Teacher Preparation Pathways: Deciding Between Student Teaching and an Intern Credential
Pursuing a degree in education or teaching can take you many rewarding places during your career. If you’re interested in working toward a teaching degree, it’s important to explore the various teacher preparation pathways to find your best fit. In California, students enrolled in teacher preparation programs can choose to pursue an Intern Credential or earn their credential as a student teacher. While these two pathways lead to the classroom, they come with different expectations and requirements. Here’s what you need to know about these two pathways to teaching credentials—and the merits of each.
Teaching Under an Intern Credential
An Intern Credential is a way for a student who is pursuing their teaching certificate to work as an educator—with an official contract and their own salary—and gain practical, first-hand experience as the primary educator within a classroom. Maria J. Gross, EdD, director of clinical experiences, intern coordinator, and assistant professor for the School of Education at Azusa Pacific University, explained that, “Teaching under an Intern Credential provides the teacher candidate intern with a salary and extensive on-the-job experience as the teacher-of-record.”
Intern Credentials are ideal for independent, self-motivated students who are not afraid to place themselves in the challenging situation of leading a classroom while receiving occasional, focused support. Teaching under an Intern Credential means that “the intern’s site mentor and district support is more intermittent and often takes place during professional development, before or after school meetings, or in professional learning communities,” said Gross.
Considering Student Teaching
On the other hand, student teaching provides future educators the opportunity to observe and work closely with a teacher, acting as an unpaid but valuable teacher-in-training who is there to learn in a real classroom environment before progressing to a teacher-of-record. “A teacher candidate placed in a student teaching position works directly with the teacher-of-record, progressing from actively observing to teaching full-time during their Clinical Practice,” Gross noted.
For those who prefer to have frequent support and the ability to ask questions often, this may be the preferred approach to earning their credential. Gross confirmed that the student teacher’s district/school site support is present all day, every day of their Clinical Practice.
Choosing Between Teacher Preparation Pathways
Deciding which credential pathway to pursue can feel like a big question for some students. Gross described how the process is commonly approached at Azusa Pacific University, and noted that, “Teacher candidates are made aware of the Intern Credential pathway during APU information sessions, Division of Teacher Education orientations, and Clinical Practice orientation.”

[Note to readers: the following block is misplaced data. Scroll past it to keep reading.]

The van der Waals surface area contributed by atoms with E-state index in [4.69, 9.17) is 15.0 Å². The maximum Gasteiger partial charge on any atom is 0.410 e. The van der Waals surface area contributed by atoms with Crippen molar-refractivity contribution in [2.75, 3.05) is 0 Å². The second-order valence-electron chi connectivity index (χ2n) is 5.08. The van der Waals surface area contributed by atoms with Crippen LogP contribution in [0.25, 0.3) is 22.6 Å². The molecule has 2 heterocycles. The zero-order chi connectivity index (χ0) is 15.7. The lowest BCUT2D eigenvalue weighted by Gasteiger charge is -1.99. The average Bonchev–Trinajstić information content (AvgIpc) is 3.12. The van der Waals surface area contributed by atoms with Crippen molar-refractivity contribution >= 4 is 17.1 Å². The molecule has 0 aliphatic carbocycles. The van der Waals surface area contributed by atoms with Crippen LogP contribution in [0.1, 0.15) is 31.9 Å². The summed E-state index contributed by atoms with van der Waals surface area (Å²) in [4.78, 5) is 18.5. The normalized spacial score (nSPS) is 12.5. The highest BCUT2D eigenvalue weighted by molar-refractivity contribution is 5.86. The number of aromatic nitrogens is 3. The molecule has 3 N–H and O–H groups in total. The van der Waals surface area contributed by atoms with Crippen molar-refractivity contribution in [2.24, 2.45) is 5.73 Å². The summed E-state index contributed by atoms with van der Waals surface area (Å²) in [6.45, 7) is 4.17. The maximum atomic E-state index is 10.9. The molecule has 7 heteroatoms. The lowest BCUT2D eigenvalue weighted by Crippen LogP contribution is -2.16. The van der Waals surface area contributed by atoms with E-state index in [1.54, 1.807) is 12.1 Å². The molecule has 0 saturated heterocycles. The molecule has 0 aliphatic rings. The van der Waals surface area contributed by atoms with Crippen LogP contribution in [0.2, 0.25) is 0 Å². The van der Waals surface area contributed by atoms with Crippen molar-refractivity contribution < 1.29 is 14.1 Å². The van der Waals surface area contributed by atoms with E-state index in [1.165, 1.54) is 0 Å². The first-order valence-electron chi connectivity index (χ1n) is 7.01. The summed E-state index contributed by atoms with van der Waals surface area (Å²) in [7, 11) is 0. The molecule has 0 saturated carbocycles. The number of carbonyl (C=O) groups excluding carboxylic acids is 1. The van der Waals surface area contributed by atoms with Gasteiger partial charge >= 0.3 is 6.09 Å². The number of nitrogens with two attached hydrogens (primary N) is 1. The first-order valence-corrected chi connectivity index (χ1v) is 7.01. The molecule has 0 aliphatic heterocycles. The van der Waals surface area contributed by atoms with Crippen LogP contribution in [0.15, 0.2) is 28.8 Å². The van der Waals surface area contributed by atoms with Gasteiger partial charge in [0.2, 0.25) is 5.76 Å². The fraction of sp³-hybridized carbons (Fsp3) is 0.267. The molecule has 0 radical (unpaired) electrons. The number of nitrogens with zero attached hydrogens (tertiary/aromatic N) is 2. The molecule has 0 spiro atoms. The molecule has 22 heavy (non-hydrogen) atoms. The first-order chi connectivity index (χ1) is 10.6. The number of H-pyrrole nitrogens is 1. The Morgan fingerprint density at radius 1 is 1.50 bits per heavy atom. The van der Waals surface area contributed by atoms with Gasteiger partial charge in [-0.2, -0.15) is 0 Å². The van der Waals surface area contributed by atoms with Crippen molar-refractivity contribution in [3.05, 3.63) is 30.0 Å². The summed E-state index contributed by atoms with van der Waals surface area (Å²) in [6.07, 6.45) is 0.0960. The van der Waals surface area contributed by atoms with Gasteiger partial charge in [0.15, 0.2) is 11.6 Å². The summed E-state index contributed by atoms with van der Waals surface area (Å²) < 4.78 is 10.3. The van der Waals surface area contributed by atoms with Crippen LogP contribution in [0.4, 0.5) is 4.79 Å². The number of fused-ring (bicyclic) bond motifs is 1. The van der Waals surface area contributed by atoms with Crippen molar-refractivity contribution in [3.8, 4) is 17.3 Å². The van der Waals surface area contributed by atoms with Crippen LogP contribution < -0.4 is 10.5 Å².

Applicants can learn more about the additional responsibilities of the pathway via the school’s information sessions and through its Intern Credential support information online resource. Interested teacher candidates can contact their credential analyst to discuss the Intern Credential eligibility requirements, as well as the intern coordinator to discuss maintaining the Intern Credential.
“The decision is personal and based upon the need or desire to work full-time while completing program requirements,” Gross said. “The Intern pathway is not for every teacher candidate—it is hard work to balance APU coursework, working, and life—especially now that Clinical Practice expectations include the CalTPA, a new California teaching performance assessment.”
Benefits of an Intern Credential
There are definite benefits to the hard work that goes into pursuing an Intern Credential. Gross explained, “An intern is already hired to be a teacher, thus supplementing APU course instruction with immediate applicability and employment.” As an intern, you also are fulfilling your calling sooner, which means you get to meet California’s need for more qualified and caring teachers more quickly.
For those who have the desire and ability to pursue teaching through an Intern Credential, Gross noted that there are a number of other obvious benefits. She noted that interns are uniquely able to demonstrate their teaching competence while working full-time and being supported by both an APU mentor and a district employee. Starting your job while still having input and assistance from skilled mentors is a gift—just like your lessons could be to the next generation of talented students.
Interested in attending Azusa Pacific University and working toward a career in education? Find your pathway to becoming a teacher.
Posted: April 4, 2019